Author Topic: RT-LC vs GS-LC  (Read 921 times)

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Offlinebobbybob

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    RT-LC vs GS-LC
    « on: 2017-03-28 02:32:25 »
    Anyone here owned both?  I currently have a GS-LC and kinda miss the wind protection and other niceties of the RT.  (I owned a hexhead RT)  I am mainly curious about the handling, if its as flickable as the GS in the twisties.  I did test ride a RT-LC and felt a lot of handling  improvements had been made since the hexhead/camhead days. 

    Offlinerichardbd

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      Re: RT-LC vs GS-LC
      « Reply #1 on: 2017-03-28 09:37:47 »
      I've gone the other way - RT to GS.


      Before the RT I had a Multistrada, so I knowingly have up a lighter, more agile bike for the protection and comfort of the RT, to handle a motorway commute.


      I found the RT(LC) to be a fabulous bike - way more agile and way more fun on social rides than it should be. I came to like its size and road presence and its ability to surprise people with its performance and speed through the lanes.


      I got fed up with the weight around the garage though and the way the weight would overwhelm it a bit on really twisty lanes.


      I recently swapped to a GS - same engine (which I love) less weight but less refinement or protection.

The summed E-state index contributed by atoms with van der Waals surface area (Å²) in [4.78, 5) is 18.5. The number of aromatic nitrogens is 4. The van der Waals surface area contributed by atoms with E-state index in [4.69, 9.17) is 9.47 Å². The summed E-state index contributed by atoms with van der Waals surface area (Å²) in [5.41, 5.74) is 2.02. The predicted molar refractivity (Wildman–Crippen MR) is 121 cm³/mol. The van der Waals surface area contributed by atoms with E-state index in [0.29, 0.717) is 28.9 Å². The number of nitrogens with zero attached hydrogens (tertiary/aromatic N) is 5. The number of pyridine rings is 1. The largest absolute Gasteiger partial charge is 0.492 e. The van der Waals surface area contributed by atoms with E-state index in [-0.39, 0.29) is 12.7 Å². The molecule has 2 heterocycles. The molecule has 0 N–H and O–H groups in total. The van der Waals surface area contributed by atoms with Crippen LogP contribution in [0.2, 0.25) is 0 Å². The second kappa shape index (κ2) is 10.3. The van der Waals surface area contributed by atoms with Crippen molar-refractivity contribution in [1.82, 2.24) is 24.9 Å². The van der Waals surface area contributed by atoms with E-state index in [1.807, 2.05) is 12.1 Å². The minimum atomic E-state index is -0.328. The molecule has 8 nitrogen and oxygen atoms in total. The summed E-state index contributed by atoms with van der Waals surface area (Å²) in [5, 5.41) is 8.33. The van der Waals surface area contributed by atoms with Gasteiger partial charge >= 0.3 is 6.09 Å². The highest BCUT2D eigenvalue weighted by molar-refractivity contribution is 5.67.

Take your pick I guess. On balance I probably prefer the GS for most of my riding but sometimes I miss the comfort of the RT.


      The gearbox and GSAP are much slicker on my GS but I think that's true of 17 RT compared to 14 too...

      OfflineCasbar

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        Re: RT-LC vs GS-LC
        « Reply #2 on: 2017-03-28 09:48:37 »
        I own a RT LC and had a 16GS as a loaner for a few days. Not a long term test, but I really liked it. This was in November and on the first ride I was surprised about how much more sure footed it felt around the lanes and how light it felt. When I stopped, I even checked to see if it was a 1200 rather than a 800. Loved it and would own one apart from the weather protection. It felt more like a naked bike. So whilst I'm doing long trips and riding all year around and my other half still wants to ride, there is no better bike than the RT. If I could justify it, I would have both  8)  I am also vertically challenged at 5ft 8, so rode the low frame model. The RT is fine with the seat on the low position.